Image and Text contributed by Sohail Akbar, New Delhi
This photograph, as the handwriting below tells us was taken on the 31st of March, 1957 at Bombay Airport, Santacruz. Among the many photographs that adorn a very beautiful album maintained by my mother, Dr. Rehana Bashir, I find this picture the most fascinating, perhaps because of my love for airplanes and airports but also because it is the first picture of a photo album that is primarily a pretext to my mother’s life in England as a student. This picture is clearly my mother’s favourite too as it the opening image of that album.
My mother Rehana was the only daughter born to Prof. Bashiruddin and his wife Shafiq Begum (standing left most in the picture) in 1930. Her father was a Professor at the Aligarh Muslim University and was a true modernist. He sent his daughter to St Mary’s Convent in Allahabad (UP), one of the best missionary schools in the state. She did well in studies and qualified to study Medicine at Lady Hardinge Medical College in Delhi. The year was 1949 and India had only recently achieved Independence, though the scars of partition were very visible.
The best story that she has about going to study in Delhi is the scare that her father’s friends had tried to instill in his mind – of sending a young Muslim girl to study alone in a city where a number of people of the community had lost their lives in the partition riots. But my maternal grandfather was brave and did not succumb to pressure. His daughter found an admission into the Medical College. Needless to say that she was the only Muslim girl in her class. She recalls the time during the admission process – her father had stayed in old Delhi with his friends – and there was night curfew and an electric fence was drawn and turned on around the locality at night.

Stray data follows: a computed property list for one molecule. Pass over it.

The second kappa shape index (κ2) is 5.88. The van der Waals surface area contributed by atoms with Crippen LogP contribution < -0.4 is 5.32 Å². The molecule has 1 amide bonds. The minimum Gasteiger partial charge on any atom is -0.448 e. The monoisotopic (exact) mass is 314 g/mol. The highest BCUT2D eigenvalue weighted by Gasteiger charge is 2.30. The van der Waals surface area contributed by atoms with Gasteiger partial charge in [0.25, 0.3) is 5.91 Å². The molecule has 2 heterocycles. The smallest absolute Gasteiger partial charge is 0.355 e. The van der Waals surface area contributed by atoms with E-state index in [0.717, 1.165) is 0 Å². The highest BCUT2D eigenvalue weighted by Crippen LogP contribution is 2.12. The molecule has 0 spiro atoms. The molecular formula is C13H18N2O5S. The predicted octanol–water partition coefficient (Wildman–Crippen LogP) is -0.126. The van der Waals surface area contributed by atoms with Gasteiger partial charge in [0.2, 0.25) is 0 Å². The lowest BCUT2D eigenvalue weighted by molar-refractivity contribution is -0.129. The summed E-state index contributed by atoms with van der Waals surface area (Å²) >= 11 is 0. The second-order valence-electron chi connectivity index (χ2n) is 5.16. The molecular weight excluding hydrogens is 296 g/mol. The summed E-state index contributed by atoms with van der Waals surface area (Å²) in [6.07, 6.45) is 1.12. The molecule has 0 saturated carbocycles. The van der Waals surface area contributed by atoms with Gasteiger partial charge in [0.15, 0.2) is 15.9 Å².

Lady Hardinge Medical College exposed my mother to a cosmopolitan life and new friends. She remembers riding a bicycle around Connaught Circus, having ice cream at Wengers, (Delhi’s oldest bakery) and watching films at the Regal theatre (the first cinema theatre constructed in Delhi).) She completed her MBBS in 1953. The same album has a lovely photograph of hers in a black graduation gown holding her degree, posing at perhaps one of the famous Connaught Place photo studios.
Her first job brought her back to Allahabad, where a hospital had been opened in the premises of Anand Bhawan, the residence of the Nehrus. It was called the Kamla Nehru Memorial Hospital. This was a prestigious first job, where Prime Minister of India, Jawahar Lal Nehru would drop by whenever he was in town to see how things were. After working for four years and acquiring much needed experience my mother, Rehana, decided to go to England for higher studies. England was still the most favoured destination for education and she already had a couple of her friends in London.
On 31st of March 1957, Dr. Rehana Bashir took a flight, possibly the plane behind her (Flying Tiger Line), or maybe an Air India flight, from Bombay Airport to spend the next three years garnering a Diploma in Gynecology at a hospital in Brighton, England. A whole band of friends and family had come along dto see her off. In the photograph are my grandmother (left most), my two uncles and an aunt. My mother is in the center wearing dark glasses, holding a bouquet of flowers. Next to her is a close doctor friend Pushpmalti who had travelled from Allahabad just to say bye. The lady standing behind my grandmother in dark glasses is a friend from Medical College, Dr. Urmil Shah, their host in Bombay (now Mumbai); this picture is perhaps taken by Dr. Urmil’s husband, Gunvant Bhai and my mother recalls that the three gentlemen standing on the right are friends of Urmil and Gunvant. If we look closely, one of them holds the camera case.
I have often discussed those years in England with my mother and what is fascinating in today’s context is that she says that for three years she did not hear her parent’s voice. Phone services to Aligarh from London were not possible then. It is indeed incredible that we are living in the grand leap of technology.